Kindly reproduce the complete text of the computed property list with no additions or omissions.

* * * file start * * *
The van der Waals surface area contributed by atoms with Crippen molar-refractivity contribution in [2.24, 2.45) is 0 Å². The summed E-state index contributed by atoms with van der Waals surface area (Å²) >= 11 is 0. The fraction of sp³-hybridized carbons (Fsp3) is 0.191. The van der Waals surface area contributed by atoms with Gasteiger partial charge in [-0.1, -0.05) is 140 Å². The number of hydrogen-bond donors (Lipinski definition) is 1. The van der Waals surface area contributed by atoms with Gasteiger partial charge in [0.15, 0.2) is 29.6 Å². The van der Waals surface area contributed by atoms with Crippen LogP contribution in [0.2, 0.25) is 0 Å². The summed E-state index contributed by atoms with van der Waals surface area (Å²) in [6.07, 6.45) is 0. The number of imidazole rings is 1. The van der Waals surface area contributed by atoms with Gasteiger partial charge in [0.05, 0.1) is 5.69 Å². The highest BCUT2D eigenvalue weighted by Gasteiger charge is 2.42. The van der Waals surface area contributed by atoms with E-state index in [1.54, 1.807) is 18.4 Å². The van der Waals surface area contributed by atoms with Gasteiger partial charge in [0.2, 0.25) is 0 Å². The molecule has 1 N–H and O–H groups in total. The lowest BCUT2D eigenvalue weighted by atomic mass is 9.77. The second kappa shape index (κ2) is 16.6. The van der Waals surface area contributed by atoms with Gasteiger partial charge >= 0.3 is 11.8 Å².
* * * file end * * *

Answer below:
The van der Waals surface area contributed by atoms with Crippen molar-refractivity contribution in [2.24, 2.45) is 0 Å². The summed E-state index contributed by atoms with van der Waals surface area (Å²) >= 11 is 0. The fraction of sp³-hybridized carbons (Fsp3) is 0.191. The van der Waals surface area contributed by atoms with Gasteiger partial charge in [-0.1, -0.05) is 140 Å². The number of hydrogen-bond donors (Lipinski definition) is 1. The van der Waals surface area contributed by atoms with Gasteiger partial charge in [0.15, 0.2) is 29.6 Å². The van der Waals surface area contributed by atoms with Crippen LogP contribution in [0.2, 0.25) is 0 Å². The summed E-state index contributed by atoms with van der Waals surface area (Å²) in [6.07, 6.45) is 0. The number of imidazole rings is 1. The van der Waals surface area contributed by atoms with Gasteiger partial charge in [0.05, 0.1) is 5.69 Å². The highest BCUT2D eigenvalue weighted by Gasteiger charge is 2.42. The van der Waals surface area contributed by atoms with E-state index in [1.54, 1.807) is 18.4 Å². The van der Waals surface area contributed by atoms with Gasteiger partial charge in [0.2, 0.25) is 0 Å². The molecule has 1 N–H and O–H groups in total. The lowest BCUT2D eigenvalue weighted by atomic mass is 9.77. The second kappa shape index (κ2) is 16.6. The van der Waals surface area contributed by atoms with Gasteiger partial charge >= 0.3 is 11.8 Å².